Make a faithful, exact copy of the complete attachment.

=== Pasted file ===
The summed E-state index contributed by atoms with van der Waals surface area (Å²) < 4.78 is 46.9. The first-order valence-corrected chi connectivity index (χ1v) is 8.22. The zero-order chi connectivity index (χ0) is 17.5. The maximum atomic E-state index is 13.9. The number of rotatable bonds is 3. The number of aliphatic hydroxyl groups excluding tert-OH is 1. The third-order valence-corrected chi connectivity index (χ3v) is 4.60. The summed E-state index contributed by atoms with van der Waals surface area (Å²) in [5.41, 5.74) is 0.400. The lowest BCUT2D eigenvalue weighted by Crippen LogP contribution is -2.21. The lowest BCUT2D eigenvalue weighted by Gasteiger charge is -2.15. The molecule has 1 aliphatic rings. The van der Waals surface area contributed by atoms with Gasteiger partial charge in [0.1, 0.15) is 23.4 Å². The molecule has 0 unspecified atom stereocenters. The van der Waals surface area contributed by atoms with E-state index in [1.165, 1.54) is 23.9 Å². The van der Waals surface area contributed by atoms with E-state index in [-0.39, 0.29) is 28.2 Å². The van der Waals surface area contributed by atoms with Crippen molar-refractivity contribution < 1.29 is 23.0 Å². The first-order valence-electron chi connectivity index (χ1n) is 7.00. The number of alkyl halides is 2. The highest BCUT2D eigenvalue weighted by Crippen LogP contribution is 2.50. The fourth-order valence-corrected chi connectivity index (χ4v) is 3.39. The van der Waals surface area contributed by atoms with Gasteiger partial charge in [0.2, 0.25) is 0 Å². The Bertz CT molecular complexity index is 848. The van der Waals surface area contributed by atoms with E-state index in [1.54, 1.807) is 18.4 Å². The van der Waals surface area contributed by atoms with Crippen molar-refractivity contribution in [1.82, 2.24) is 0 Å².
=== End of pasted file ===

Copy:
The summed E-state index contributed by atoms with van der Waals surface area (Å²) < 4.78 is 46.9. The first-order valence-corrected chi connectivity index (χ1v) is 8.22. The zero-order chi connectivity index (χ0) is 17.5. The maximum atomic E-state index is 13.9. The number of rotatable bonds is 3. The number of aliphatic hydroxyl groups excluding tert-OH is 1. The third-order valence-corrected chi connectivity index (χ3v) is 4.60. The summed E-state index contributed by atoms with van der Waals surface area (Å²) in [5.41, 5.74) is 0.400. The lowest BCUT2D eigenvalue weighted by Crippen LogP contribution is -2.21. The lowest BCUT2D eigenvalue weighted by Gasteiger charge is -2.15. The molecule has 1 aliphatic rings. The van der Waals surface area contributed by atoms with Gasteiger partial charge in [0.1, 0.15) is 23.4 Å². The molecule has 0 unspecified atom stereocenters. The van der Waals surface area contributed by atoms with E-state index in [1.165, 1.54) is 23.9 Å². The van der Waals surface area contributed by atoms with E-state index in [-0.39, 0.29) is 28.2 Å². The van der Waals surface area contributed by atoms with Crippen molar-refractivity contribution < 1.29 is 23.0 Å². The first-order valence-electron chi connectivity index (χ1n) is 7.00. The number of alkyl halides is 2. The highest BCUT2D eigenvalue weighted by Crippen LogP contribution is 2.50. The fourth-order valence-corrected chi connectivity index (χ4v) is 3.39. The van der Waals surface area contributed by atoms with Gasteiger partial charge in [0.2, 0.25) is 0 Å². The Bertz CT molecular complexity index is 848. The van der Waals surface area contributed by atoms with E-state index in [1.54, 1.807) is 18.4 Å². The van der Waals surface area contributed by atoms with Crippen molar-refractivity contribution in [1.82, 2.24) is 0 Å².